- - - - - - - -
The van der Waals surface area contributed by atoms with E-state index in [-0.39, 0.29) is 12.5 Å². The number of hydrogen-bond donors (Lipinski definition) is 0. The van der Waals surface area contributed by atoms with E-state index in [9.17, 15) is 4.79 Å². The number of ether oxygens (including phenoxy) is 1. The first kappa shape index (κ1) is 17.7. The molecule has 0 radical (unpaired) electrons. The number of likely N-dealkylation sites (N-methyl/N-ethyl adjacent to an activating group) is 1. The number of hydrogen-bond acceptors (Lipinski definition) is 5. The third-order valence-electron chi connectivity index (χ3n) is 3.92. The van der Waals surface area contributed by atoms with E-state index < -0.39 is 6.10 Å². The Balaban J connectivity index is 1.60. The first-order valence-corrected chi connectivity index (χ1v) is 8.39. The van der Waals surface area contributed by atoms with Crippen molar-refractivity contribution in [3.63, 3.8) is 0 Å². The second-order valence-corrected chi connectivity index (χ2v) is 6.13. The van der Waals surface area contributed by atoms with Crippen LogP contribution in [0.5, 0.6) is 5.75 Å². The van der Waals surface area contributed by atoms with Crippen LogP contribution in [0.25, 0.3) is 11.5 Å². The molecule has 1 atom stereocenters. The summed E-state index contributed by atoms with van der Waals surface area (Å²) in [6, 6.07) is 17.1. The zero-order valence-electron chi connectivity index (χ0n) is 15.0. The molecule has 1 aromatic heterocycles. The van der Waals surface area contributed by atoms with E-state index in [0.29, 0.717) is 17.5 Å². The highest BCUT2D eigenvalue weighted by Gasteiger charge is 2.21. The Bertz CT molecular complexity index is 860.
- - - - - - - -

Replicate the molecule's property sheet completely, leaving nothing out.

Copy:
The van der Waals surface area contributed by atoms with E-state index in [-0.39, 0.29) is 12.5 Å². The number of hydrogen-bond donors (Lipinski definition) is 0. The van der Waals surface area contributed by atoms with E-state index in [9.17, 15) is 4.79 Å². The number of ether oxygens (including phenoxy) is 1. The first kappa shape index (κ1) is 17.7. The molecule has 0 radical (unpaired) electrons. The number of likely N-dealkylation sites (N-methyl/N-ethyl adjacent to an activating group) is 1. The number of hydrogen-bond acceptors (Lipinski definition) is 5. The third-order valence-electron chi connectivity index (χ3n) is 3.92. The van der Waals surface area contributed by atoms with E-state index < -0.39 is 6.10 Å². The Balaban J connectivity index is 1.60. The first-order valence-corrected chi connectivity index (χ1v) is 8.39. The van der Waals surface area contributed by atoms with Crippen molar-refractivity contribution in [3.63, 3.8) is 0 Å². The second-order valence-corrected chi connectivity index (χ2v) is 6.13. The van der Waals surface area contributed by atoms with Crippen LogP contribution in [0.5, 0.6) is 5.75 Å². The van der Waals surface area contributed by atoms with Crippen LogP contribution in [0.25, 0.3) is 11.5 Å². The molecule has 1 atom stereocenters. The summed E-state index contributed by atoms with van der Waals surface area (Å²) in [6, 6.07) is 17.1. The zero-order valence-electron chi connectivity index (χ0n) is 15.0. The molecule has 1 aromatic heterocycles. The van der Waals surface area contributed by atoms with E-state index in [0.29, 0.717) is 17.5 Å². The highest BCUT2D eigenvalue weighted by Gasteiger charge is 2.21. The Bertz CT molecular complexity index is 860.